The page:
By Dr. Koldo Casla, Lecturer in Law and the Director of the Human Rights Centre Clinic
In the 2008 case of McCann v UK, which concerned the eviction of a family renting a house from a local authority in England, the European Court of Human Rights established that:
“(T)he loss of one’s home is a most extreme form of interference with the right to respect for the home. Any person at risk of an interference of this magnitude should in principle be able to have the proportionality of the measure determined by an independent tribunal”.Para 50, emphasis added
In a decision on admissibility ten years later, FJM v UK, the Court restricted the principle above to evictions in the public sector. Despite the wording in McCann, the proportionality test would not really apply to any person, but only to tenants in the same situation McCann found himself in, namely, social/public housing tenants.
In my new article in European Human Rights Law Review, I argue that the European Court of Human Rights should reconsider the position expressed in FJM v UK, and establish that evictions with no proportionality test are contrary to the right to home of Article 8 ECHR, also in the private rental sector
In FJM v UK, the European Court went as far as to say that, if tenants were entitled to require national judges to examine the proportionality of an eviction before ordering the possession of their home, ‘the resulting impact on the private rental sector would be wholly unpredictable and potentially very damaging’ (para 43, emphasis added).
This article shows that this need not be the case, and that in fact before reaching such a conclusion the European Court should have examined European comparative practice and national legal orders, as well as other human rights obligations. This article makes the case for a proportionality assessment of all evictions, irrespective of public or private ownership. The scope of the margin of appreciation requires an analysis of the common ground that may exist in European comparative practice and in light of other international human rights obligations accepted in the continent. The social function of homeownership provides the ground to achieve a better balance between the right to private property, the right to private and family life, and the right to housing.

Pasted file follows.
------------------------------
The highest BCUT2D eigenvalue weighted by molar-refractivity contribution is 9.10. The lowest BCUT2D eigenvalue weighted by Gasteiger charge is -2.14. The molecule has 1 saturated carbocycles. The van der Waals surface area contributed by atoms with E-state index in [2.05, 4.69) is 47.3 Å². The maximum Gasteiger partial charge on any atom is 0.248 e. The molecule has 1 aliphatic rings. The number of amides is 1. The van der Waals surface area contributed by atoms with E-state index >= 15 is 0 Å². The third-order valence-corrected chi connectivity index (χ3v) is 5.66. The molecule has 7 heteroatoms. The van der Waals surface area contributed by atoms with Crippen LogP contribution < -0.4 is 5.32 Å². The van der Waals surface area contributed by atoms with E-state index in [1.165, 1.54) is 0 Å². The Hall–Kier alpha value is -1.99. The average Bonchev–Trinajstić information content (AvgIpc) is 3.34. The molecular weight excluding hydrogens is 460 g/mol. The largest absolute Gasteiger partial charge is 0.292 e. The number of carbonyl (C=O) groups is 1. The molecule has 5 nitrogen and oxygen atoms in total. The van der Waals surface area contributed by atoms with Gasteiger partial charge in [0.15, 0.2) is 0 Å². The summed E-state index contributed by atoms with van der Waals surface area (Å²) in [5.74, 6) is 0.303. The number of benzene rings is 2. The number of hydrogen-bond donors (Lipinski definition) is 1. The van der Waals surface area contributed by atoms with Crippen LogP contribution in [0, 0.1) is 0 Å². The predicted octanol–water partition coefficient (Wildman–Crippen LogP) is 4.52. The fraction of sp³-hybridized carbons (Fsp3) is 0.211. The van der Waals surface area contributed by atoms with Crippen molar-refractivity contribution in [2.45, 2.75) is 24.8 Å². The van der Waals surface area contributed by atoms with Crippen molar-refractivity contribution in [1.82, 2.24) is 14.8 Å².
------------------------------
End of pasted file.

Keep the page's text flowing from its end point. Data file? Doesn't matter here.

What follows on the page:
Neither Article 11 ICESCR (on the right to adequate housing) nor Article 8 ECHR (on the right to home as part of private and family life) would give tenants a blank check to stop paying their rent or to break the lease in any other way. And giving judges the power to assess the proportionality of an eviction in the private rental sector would not fix all the housing problems. But it would be an important first step towards a more balanced relationship between landlords and tenants.
Article full citation: Koldo Casla, ‘Unpredictable and damaging? A human rights case for the proportionality assessment of evictions in the private rental sector’ (2022) (3) European Human Rights Law Review 253-272. Available on WestlawUK here (login required).